A.K. Sarvis, M.D. aka Doc …
“Did you know that a consortium of power companies and government agencies are conspiring to open more strip mines and build even more coal-burning power plants in the same four-corners area where all that filth is coming from now? Together with more roads, power lines, railways and pipelines? All in what was once semi-virginal wilderness and still is the most spectacular landscape in the forty-eight contiguous bloody states? Did you know that?”
“I was once a semi-virgin,” she said.” Ms. B. Abbzug- aka Bonnie
Edward Abbey’s, The Monkey Wrench Gang was published in 1975. Hayduke, Seldom Seen Smith, Doc, and Abzug set out to go to Page, Arizona near the Colorado River and blow up the Glen Canyon Dam. The novel is an unapologetic portrayal of a gang of environmental terrorists.
Glen Canyon Dam
Abbey never tried to thread the needle, didn’t bother to put some favorable patina on his gang. Hayduke was a Green Beret, veteran of Vietnam War, beer drinking, civilization hating desert loving wilderness advocate. Hayduke had preservation of what was wild on his list of good and the sprawling mess called Tucson on his list of what he called tragedy.
The Navajo Generating Station was under construction the same time as The Monkey Wrench Gang was being drafted. The book was published in 1975, the same year that the power plant went online.
Navajo Generating Station
Last year, November 2019, the Navajo Generation Station closed unable to compete with newer technologies, both natural gas and solar power were cheaper. In forty-five years of operation the power plant released millions and millions of tons of pollution into the atmosphere, much of it falling onto the Navajo Nations land and people.
Not sure happiness is something Edward Abbey based his life upon. A conservationist’s day begins and ends the same way, losing another fight. Hayduke’s barbarism and wretched excesses I imagine were medicinal characteristics for the author to create. Abbey’s doing something about the desecration was to set Hayduke out on the page and let his savage disdain for civilization speak his vulgar truth to power.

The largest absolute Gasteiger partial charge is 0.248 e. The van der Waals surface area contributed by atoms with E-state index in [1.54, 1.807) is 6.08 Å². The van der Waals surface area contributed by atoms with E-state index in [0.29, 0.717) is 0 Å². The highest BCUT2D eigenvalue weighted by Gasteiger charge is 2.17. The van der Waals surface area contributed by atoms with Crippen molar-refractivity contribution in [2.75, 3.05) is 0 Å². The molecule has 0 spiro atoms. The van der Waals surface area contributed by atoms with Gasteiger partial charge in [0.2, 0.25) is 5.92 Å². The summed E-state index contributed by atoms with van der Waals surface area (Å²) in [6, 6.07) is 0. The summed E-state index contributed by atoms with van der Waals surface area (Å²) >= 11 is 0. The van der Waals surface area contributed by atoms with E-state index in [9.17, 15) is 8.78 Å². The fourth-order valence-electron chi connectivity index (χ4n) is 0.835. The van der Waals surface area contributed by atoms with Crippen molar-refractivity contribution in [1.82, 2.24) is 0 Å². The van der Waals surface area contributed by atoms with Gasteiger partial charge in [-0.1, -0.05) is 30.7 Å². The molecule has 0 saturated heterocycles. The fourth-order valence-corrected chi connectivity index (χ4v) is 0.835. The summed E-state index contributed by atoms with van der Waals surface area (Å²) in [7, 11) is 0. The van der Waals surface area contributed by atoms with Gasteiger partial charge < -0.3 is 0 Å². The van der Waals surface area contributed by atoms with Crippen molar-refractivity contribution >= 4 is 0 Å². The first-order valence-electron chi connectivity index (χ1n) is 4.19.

Last week felt like I was on the back lot at 20th Century Fox. I’d just come from makeup and heading to the costume shop. I was Hayduke’s stunt double.
Decommissioned Coal Conveyor Belt
The drive east from Tuba City to Teec Nos Pos is 145 miles. Along the highway the Kayenta Mine and the Peabody Coal Company’s conveying system is found located in Shonto, Arizona. Closed now the mine delivered 8 million tons of coal each year for use in the regional coal fired power plants. The largest were the three power units located at Navajo Generating Station near Page, Arizona.
I opened the door to my van and stepped into the pages of Abbey’s novel. A conveyor belt ran of in the distance a mile or more in each direction, the same contraption Hayduke had sabotaged, the same piece of equipment the environmental terrorist had monkey wrenched.
Hurricane Zeta the fifth hurricane of the season (an all-time record) will hit Louisiana today. In California and Colorado all-time record-breaking wildfires have shaken communities near and far. Time has caught up with our bingeing on fossil fuels. Climate change is here.
We’re all Hayduke’s now.
“He drank another beer as he drove along. Two and a half six-packs to Lee’s Ferry. Out there in the open Southwest, he and his friends measured highway distances in per-capita six-packs of beer. L.A. to Phoenix, four six-packs; Tucson to Flagstaff, three six-packs; Phoenix to New York, thirty-five six-packs.” Edward Abbey Narrator